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Do your natural gas homework

May 1, 2008
The Express
There’s natural gas in dem dar hills and property owners should be well prepared before speaking to any speculators, brokers and energy companies trying to cash in on the liquid gold.

Large property owners in the region have been inundated by a blizzard of officials trying to cash in on natural gas that may be hidden in a layer of marcellus shale, between 7,000 and 12,000 feet below the surface.

About 90 of these landowners filled the Dunnstown Fire Hall Tuesday night looking for information on what to do when the gas companies come knocking at their doors.

The main message by officials from the Penn State Cooperative Extension is to be well prepared, so owners don’t lease their land for less than what it’s worth and to make sure the land is returned to near its present condition after a well dries up.

Pennsylvania is seen as being key for these natural gas companies as they look to find areas of natural gas that can be distributed as cheaply as possible to mainly New York and New England.

Landowners had been receiving offers for as little as $20 an acre a few years ago. However, those who have held out have been rewarded with the asking price now going as high as $2,000 to $3,000 an acre for a five-year lease.

This fact, along with potential royalties and other items were discussed in great detail Tuesday night, to the great benefit of landowners.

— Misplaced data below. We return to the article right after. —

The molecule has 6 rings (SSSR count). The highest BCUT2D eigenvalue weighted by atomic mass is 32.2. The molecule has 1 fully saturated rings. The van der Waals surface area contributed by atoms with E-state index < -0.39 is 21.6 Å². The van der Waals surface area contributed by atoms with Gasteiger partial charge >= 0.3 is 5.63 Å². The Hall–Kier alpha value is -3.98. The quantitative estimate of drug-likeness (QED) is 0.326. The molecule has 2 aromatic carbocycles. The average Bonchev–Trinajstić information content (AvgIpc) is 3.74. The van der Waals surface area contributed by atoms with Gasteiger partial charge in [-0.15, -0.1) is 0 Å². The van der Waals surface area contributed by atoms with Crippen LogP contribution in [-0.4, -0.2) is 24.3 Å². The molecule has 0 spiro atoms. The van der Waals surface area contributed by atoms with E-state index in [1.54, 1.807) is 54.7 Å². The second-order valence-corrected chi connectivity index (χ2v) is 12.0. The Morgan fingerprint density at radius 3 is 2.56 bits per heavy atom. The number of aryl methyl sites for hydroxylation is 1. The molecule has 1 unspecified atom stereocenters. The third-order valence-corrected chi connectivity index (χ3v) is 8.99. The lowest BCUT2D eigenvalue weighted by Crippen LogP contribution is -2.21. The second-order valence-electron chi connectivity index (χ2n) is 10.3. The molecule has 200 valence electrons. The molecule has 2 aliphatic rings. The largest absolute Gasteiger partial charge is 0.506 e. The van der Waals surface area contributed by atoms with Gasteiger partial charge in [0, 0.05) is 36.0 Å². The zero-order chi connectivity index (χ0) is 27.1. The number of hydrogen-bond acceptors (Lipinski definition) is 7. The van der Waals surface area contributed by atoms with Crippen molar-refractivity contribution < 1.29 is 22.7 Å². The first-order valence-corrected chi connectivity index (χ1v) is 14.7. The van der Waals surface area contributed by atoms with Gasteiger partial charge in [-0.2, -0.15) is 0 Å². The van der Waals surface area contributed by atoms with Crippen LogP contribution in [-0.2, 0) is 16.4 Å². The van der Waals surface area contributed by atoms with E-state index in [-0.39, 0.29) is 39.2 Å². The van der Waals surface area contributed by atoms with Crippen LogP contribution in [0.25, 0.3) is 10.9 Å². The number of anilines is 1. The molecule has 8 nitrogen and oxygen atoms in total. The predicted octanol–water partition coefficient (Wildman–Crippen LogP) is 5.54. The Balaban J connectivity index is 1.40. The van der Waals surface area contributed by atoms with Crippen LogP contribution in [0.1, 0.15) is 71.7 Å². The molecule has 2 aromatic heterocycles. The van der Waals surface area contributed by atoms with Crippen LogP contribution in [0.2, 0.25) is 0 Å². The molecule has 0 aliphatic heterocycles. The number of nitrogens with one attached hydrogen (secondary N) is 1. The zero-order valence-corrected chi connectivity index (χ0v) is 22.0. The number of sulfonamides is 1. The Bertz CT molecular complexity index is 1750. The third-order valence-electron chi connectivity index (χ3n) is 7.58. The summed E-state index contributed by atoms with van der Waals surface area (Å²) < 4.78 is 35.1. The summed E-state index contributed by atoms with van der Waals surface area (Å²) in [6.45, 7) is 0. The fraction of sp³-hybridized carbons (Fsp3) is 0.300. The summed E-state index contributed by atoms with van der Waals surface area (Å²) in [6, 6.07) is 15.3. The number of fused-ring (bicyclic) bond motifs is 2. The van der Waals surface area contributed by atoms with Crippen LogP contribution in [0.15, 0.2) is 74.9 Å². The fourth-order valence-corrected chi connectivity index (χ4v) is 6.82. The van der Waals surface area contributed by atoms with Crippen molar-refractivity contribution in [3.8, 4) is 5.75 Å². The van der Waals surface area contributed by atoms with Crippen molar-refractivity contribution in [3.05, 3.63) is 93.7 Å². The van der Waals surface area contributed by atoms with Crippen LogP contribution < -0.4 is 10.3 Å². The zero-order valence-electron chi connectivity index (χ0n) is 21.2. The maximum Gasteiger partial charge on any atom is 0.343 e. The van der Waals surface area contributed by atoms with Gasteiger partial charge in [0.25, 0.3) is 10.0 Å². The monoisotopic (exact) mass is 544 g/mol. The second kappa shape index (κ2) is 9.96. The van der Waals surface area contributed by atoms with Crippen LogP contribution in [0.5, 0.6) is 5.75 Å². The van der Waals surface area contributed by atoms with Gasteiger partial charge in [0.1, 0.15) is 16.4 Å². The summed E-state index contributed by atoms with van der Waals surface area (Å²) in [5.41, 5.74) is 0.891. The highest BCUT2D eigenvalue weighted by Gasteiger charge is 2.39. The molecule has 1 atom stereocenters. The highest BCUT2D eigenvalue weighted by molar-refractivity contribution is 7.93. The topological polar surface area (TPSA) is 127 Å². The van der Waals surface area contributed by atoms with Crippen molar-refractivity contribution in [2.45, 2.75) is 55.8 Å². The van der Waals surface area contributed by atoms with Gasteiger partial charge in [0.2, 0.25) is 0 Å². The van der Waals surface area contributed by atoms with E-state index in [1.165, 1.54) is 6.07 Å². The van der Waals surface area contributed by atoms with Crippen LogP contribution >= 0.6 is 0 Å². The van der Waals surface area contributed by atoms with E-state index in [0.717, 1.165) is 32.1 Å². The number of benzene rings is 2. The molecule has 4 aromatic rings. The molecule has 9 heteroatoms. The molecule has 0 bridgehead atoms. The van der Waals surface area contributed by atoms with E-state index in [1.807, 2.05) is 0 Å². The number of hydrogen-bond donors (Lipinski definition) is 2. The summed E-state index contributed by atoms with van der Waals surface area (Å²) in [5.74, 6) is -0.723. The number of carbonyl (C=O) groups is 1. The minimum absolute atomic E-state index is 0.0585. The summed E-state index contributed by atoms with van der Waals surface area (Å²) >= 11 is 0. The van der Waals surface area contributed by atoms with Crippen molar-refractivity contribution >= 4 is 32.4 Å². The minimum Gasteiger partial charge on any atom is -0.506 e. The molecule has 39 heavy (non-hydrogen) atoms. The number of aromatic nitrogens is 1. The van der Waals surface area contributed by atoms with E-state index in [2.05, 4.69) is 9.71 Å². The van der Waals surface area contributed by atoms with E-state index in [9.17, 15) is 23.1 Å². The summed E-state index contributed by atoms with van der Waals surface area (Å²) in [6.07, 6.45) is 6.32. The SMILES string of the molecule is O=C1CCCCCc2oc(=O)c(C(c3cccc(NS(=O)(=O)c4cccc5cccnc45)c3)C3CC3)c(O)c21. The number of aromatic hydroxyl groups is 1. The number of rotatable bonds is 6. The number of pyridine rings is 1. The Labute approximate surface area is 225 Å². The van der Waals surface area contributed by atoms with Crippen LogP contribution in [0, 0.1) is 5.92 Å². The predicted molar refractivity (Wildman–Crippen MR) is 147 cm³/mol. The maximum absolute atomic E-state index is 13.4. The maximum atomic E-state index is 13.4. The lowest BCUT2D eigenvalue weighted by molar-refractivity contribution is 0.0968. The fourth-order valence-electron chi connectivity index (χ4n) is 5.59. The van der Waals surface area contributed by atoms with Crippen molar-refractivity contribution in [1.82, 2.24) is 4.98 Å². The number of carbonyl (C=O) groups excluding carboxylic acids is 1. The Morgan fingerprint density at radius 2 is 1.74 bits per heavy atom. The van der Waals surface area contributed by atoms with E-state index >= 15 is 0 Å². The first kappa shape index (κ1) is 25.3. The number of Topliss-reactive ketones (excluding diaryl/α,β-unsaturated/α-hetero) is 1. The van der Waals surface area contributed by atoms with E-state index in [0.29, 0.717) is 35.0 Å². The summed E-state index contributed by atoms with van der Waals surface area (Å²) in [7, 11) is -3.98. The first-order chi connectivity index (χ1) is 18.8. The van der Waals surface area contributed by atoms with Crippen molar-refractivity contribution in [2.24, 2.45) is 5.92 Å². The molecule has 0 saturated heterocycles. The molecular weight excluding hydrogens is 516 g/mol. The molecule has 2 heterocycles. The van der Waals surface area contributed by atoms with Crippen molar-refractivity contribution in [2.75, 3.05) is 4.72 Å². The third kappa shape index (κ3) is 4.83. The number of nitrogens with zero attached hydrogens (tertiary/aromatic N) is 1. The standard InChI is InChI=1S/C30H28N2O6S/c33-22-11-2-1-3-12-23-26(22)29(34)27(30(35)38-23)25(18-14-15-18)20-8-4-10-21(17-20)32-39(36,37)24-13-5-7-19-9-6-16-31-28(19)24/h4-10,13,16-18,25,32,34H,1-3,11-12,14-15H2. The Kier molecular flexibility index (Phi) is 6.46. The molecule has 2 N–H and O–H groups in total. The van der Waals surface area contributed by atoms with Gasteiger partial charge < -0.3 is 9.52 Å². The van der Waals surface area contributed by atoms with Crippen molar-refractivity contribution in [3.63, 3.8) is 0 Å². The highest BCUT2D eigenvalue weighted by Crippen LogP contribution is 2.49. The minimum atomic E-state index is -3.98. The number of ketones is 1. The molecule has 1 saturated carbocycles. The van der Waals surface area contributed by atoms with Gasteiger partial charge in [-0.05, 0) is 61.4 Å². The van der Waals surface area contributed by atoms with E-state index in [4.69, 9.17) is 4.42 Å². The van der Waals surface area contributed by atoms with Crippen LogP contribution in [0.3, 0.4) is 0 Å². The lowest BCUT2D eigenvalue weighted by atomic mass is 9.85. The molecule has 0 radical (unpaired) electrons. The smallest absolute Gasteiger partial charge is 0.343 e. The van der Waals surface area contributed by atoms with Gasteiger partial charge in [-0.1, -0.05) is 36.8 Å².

"Do your homework and know what you’re signing," urged Tioga County Cooperative Extension Director Earle Robbins. "Before signing anything, understand everything. Each of the clauses (in a lease) means something.

"Protect what you have. There are some more important things than money," he continued.

Remember, the gas companies are trying to do all they can to make as much money as possible from the gas that may be trapped under your ground. Don’t let them do it without getting your fair share, and make sure they abide by your conditions before signing a lease. Once a lease is signed, you can’t go back.

We expect a similar crowd to invade the Dunnstown Fire Hall on May 7 for the second part of the two-part workshop.

We encourage all who may be affected by natural gas leasing to contact the Clinton County Cooperative Extension Service at 726-0022 to discuss the issue with professionals.

More information about gas leases can also be found at


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